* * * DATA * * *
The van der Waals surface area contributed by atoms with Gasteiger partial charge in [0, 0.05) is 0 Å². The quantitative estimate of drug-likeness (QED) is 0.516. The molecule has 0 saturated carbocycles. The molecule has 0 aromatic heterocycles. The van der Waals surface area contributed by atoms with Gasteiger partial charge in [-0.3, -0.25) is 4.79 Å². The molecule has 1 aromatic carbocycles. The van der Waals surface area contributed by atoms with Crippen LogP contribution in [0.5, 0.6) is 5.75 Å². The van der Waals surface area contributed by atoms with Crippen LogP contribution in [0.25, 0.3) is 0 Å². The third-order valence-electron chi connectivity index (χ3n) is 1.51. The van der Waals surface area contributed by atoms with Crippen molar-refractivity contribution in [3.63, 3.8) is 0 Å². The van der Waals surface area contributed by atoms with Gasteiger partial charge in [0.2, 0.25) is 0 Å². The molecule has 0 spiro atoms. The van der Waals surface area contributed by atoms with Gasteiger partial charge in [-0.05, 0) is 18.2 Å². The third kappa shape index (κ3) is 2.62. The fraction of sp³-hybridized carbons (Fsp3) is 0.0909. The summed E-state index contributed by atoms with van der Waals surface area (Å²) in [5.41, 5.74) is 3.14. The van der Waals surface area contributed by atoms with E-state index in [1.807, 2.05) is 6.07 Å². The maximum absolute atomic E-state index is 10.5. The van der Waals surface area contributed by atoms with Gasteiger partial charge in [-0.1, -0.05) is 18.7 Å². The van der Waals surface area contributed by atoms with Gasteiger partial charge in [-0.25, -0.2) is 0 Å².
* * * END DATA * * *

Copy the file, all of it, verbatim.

The van der Waals surface area contributed by atoms with Gasteiger partial charge in [0, 0.05) is 0 Å². The quantitative estimate of drug-likeness (QED) is 0.516. The molecule has 0 saturated carbocycles. The molecule has 0 aromatic heterocycles. The van der Waals surface area contributed by atoms with Gasteiger partial charge in [-0.3, -0.25) is 4.79 Å². The molecule has 1 aromatic carbocycles. The van der Waals surface area contributed by atoms with Crippen LogP contribution in [0.5, 0.6) is 5.75 Å². The van der Waals surface area contributed by atoms with Crippen LogP contribution in [0.25, 0.3) is 0 Å². The third-order valence-electron chi connectivity index (χ3n) is 1.51. The van der Waals surface area contributed by atoms with Crippen molar-refractivity contribution in [3.63, 3.8) is 0 Å². The van der Waals surface area contributed by atoms with Gasteiger partial charge in [0.2, 0.25) is 0 Å². The molecule has 0 spiro atoms. The van der Waals surface area contributed by atoms with Gasteiger partial charge in [-0.05, 0) is 18.2 Å². The third kappa shape index (κ3) is 2.62. The fraction of sp³-hybridized carbons (Fsp3) is 0.0909. The summed E-state index contributed by atoms with van der Waals surface area (Å²) in [5.41, 5.74) is 3.14. The van der Waals surface area contributed by atoms with E-state index in [1.807, 2.05) is 6.07 Å². The maximum absolute atomic E-state index is 10.5. The van der Waals surface area contributed by atoms with Gasteiger partial charge in [-0.1, -0.05) is 18.7 Å². The van der Waals surface area contributed by atoms with Gasteiger partial charge in [-0.25, -0.2) is 0 Å².